I think that Gao Jian is on to something.
Regarding the new scoring system, really like it. I like that it encourages people to push themselves and push the sport forward. Because there is no upper level of difficulty, there's always something more that you not only can do, but that it's worth pursuing.

SOme people say gymnastics is about the pursuit of perfection. I disagree. I think it's about the perpetual pursuit of the next challenge, and the next one, and the next one, and the next one. Nobody will ever conquer all the challenges that this sport has to offer, because the sport never runs out of challenges to offer. I think the new scoring system reflects that ideal far better than the old one.
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So far, it seems that no one here would agree with him.

That's a tough premise from which to start a discussion, if that's the intent.

Just because no one can match the passion or persistence with which you focus on injuries in this sport doesn't mean we aren't equally concerned about the topic and all the factors that affect the health and well-being of our children.
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Hard decisions!

These posts are always so interesting. This subject, however, terrifies me...number one, because my little brother (now 33 years old) is a quadriplegic, since March of 1997. He was out with friends shooting pool in tournaments and drinking all day....he did as he should and handed the keys to a friend who had not had a drink in several hours. Roger was sitting in the back seat of his OWN car and ended up, in a freak accident, with a C5/6 fracture that left him in a wheelchair probably for life (unless people will shut their mouths and let them get on with stemcell research, but that's another post).

Anyway, my 6 year old started dancing when she was 3. She has danced competitively in ballet/tap, acro, cheer and on the production team. Last year she decided she liked the acro part best and we set out to find a gym. I believe in my heart that Mackenzie would whither up and die if I made her quite gymnastics (that, of course, an exaggeration)! The child spent her first day at gymnastics camp yesterday which included 6 hours of instructional gymn by coaches that didn't even know her. At this point, level 3, she is only a 5 hour a week gymnast. So she got as much in one day as she usually does a week. I CARRIED her flopped over my shoulder asleep from the carpool to my car at 5:30 yesterday evening and she was awake and flippin' again by 6 PM. AND, she's good at it.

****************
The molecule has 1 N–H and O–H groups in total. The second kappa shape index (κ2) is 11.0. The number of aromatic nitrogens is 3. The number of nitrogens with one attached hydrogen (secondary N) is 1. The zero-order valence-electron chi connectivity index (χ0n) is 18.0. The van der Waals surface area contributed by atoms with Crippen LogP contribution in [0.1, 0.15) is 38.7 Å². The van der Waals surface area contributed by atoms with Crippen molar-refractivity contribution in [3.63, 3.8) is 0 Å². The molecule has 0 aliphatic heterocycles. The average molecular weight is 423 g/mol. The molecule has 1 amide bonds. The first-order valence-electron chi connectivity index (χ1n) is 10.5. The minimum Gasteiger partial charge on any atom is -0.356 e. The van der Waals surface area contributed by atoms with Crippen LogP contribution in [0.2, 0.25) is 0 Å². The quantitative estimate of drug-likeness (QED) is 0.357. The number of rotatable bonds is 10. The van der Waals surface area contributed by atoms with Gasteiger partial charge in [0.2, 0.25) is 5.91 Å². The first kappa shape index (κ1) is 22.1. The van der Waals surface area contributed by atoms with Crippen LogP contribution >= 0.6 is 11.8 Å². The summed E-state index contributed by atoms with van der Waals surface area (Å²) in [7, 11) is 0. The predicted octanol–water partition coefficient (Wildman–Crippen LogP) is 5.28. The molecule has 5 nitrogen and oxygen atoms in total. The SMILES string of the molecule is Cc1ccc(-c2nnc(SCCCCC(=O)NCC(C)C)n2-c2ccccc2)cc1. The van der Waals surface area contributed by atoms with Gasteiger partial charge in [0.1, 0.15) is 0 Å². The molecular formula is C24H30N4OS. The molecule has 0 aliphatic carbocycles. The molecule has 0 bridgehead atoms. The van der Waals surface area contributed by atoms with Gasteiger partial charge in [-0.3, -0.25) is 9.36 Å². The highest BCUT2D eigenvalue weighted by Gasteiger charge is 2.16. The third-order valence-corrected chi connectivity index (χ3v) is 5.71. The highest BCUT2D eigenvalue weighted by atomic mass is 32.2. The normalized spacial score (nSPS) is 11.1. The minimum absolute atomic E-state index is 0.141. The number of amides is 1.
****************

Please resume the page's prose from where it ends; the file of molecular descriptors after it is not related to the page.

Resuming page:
My point being that I totally agree with what was said earlier, doing everything you can to protect them, you can't protect them all the time. There are kids that have been killed by baseballs, falling down and hitting their head, taking a drink, for goodness sake.

I will never PUSH Mackenzie to "go to the olympics", but as long as she wants it, she has my support, just like she would if it were soccer, baseball, singing, dancing, or anything else!!

Keep the good conversations coming!! I LOVE this site!

You all have valid points and I've enjoyed reading the discussion. It's a scary thought that one day you might see your little one get seriously injured in gymnastics. I for one have that thought in the back of my head when I'm at my dd's gym and see the older girls flipping around all over the place and doing crazy skills on bars/beam/etc. However, I'll never pull my dd out of gymnastics because of it. I agree that injuries happen no matter where you are. It's a fact of life. I just pray that my dd will be safe.
I remember when I was a kid swinging and flipping off of clothes lines and off the school playground bars... we used to do those cherry drops where you sit on the bar slide down, no hands and flip backward... gee I wish I could have gone to a gym where I could have learned my tricks in a safer environment :D at 7, I definately knew I could hurt myself, but it was fun and telling me how dangerous it was did not stop me or my sis...

here is yet another story of disaster, except this time it is volleyball and it was just a friendly game... does this mean we should put limits on volleyball as well? maybe we should just stop enjoying sports all together:rolleyes:
maybe we should just stop enjoying sports all together